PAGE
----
May lonely deaths be upon them all.

Recent Comments

Contact Me

eMail:
cyberkevinblogs@gmail.com

MSN:
cyberkevinblogs

Google Chat:
cyberkevin1

Label Cloud

Followers

. . .

. . .

. . .


stats

Blog Archive

Disclaimer

All opinions expressed on this blog are those of the author. The author’s opinions do not represent those of his employers. All original material is copyrighted and property of the author. If you use it at least have the decency to give me credit for it. Don’t steal it or I reserve the right to sue you to heck and back, or worse. Other info may have been copyrighted by someone else; the author believes that such work as is quoted here does not exceed reasonable “fair use” of any such copyrighted material as provided for in section 107 of the United States Copyright Law as I understand it. In accordance with Title 17 U.S.C. Section 107, the material on this site is distributed without profit to those who have expressed a prior interest in receiving the included information for research and educational purposes. Opinions in comments or trackbacks are not mine, so if you have a problem with those, sorry, I can’t help you. Comments on this blog become the sole property of the blog, and may be reused or quoted on the blog or in any other media. Anyone mentioned in relation to a crime is innocent until proven guilty in a court of law. Contact: writetokevinp@gmail.com. All e-mails are presumed to be for publication on the site unless I am specifically and politely told otherwise - if you’re rude I’ll publish them just to hack you off. All comments are subject to deletion or revision should the author find them offensive or just simply not like you. Trolling will not be tolerated.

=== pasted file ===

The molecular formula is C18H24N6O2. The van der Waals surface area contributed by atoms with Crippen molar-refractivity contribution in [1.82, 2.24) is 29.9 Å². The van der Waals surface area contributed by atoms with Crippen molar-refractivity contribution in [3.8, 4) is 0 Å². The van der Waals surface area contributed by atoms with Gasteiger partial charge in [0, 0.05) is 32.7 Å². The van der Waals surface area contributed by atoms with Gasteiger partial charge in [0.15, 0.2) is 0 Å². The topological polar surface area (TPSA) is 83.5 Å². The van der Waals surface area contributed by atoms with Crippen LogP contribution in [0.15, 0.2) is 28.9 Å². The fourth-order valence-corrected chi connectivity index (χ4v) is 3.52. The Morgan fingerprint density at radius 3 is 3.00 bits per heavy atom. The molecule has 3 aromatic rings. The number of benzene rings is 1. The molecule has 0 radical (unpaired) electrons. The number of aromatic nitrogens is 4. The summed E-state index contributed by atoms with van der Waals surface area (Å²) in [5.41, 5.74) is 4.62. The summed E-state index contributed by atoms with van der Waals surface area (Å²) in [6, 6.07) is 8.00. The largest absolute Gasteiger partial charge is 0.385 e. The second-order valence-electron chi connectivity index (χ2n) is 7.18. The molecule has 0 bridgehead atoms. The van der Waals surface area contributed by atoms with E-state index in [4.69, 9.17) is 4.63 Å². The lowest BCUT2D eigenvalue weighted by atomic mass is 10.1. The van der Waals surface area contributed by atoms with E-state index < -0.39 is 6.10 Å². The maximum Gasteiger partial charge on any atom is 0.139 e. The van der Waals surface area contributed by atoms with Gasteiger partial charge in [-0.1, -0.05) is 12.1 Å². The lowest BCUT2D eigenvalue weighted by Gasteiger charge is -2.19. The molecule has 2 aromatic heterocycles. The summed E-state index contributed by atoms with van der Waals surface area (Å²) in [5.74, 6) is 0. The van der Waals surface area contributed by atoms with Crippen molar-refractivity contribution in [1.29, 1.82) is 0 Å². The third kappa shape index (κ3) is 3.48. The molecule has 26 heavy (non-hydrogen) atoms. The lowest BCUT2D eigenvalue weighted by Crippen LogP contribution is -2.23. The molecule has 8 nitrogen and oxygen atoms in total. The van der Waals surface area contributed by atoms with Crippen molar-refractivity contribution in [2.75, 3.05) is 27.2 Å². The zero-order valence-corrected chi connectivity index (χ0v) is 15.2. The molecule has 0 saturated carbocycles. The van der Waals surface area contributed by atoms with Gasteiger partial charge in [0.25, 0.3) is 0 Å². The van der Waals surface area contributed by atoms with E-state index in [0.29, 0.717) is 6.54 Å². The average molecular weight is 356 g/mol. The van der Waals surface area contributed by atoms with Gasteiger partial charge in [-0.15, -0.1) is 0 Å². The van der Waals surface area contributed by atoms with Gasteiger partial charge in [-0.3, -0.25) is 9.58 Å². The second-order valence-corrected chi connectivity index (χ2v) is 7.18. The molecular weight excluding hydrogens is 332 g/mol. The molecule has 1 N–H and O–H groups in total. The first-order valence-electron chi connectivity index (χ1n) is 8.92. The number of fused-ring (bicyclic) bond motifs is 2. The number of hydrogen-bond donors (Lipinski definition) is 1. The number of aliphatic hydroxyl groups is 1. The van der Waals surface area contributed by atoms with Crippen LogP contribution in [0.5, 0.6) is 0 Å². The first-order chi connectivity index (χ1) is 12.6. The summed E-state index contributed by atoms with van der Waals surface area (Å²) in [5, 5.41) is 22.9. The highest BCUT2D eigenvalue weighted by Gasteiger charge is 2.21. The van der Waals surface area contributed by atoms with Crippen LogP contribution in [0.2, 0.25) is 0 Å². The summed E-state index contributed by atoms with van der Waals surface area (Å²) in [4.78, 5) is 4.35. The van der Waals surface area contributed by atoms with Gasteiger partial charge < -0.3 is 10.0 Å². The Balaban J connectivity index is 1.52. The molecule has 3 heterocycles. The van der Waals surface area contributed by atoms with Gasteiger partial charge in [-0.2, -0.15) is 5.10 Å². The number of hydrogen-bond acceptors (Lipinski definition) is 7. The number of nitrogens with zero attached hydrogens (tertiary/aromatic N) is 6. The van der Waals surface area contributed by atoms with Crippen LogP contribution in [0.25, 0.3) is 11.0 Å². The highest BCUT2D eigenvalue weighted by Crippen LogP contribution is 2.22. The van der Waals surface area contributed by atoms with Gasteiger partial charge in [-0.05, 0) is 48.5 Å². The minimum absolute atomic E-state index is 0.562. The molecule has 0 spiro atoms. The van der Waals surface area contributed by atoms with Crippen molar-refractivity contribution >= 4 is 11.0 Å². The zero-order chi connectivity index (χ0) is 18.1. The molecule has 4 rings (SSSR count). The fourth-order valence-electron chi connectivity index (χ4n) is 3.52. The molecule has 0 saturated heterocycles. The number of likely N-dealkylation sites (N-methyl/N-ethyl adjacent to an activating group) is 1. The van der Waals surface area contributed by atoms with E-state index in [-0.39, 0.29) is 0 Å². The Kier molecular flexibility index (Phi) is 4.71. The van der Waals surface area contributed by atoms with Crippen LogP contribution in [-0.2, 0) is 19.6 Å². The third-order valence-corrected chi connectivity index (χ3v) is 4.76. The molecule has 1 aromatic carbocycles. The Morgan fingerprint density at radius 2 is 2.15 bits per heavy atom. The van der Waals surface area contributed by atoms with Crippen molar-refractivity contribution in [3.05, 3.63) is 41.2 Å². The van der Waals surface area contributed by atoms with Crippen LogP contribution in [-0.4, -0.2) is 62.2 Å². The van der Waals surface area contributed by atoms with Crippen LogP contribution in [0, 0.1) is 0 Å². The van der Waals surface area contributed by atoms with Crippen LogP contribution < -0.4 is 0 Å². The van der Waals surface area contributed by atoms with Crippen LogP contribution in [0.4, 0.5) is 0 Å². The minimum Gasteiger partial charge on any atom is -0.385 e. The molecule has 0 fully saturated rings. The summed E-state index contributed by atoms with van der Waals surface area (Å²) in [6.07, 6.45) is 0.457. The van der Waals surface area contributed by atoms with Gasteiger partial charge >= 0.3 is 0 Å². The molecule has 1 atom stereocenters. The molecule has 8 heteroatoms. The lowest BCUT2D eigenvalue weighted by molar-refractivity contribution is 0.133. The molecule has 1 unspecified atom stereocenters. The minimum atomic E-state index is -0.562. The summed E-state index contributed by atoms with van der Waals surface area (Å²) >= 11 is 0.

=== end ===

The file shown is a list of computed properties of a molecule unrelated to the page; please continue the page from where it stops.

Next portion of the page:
© Blogger templates ProBlogger Template by Ourblogtemplates.com 2008

Back to TOP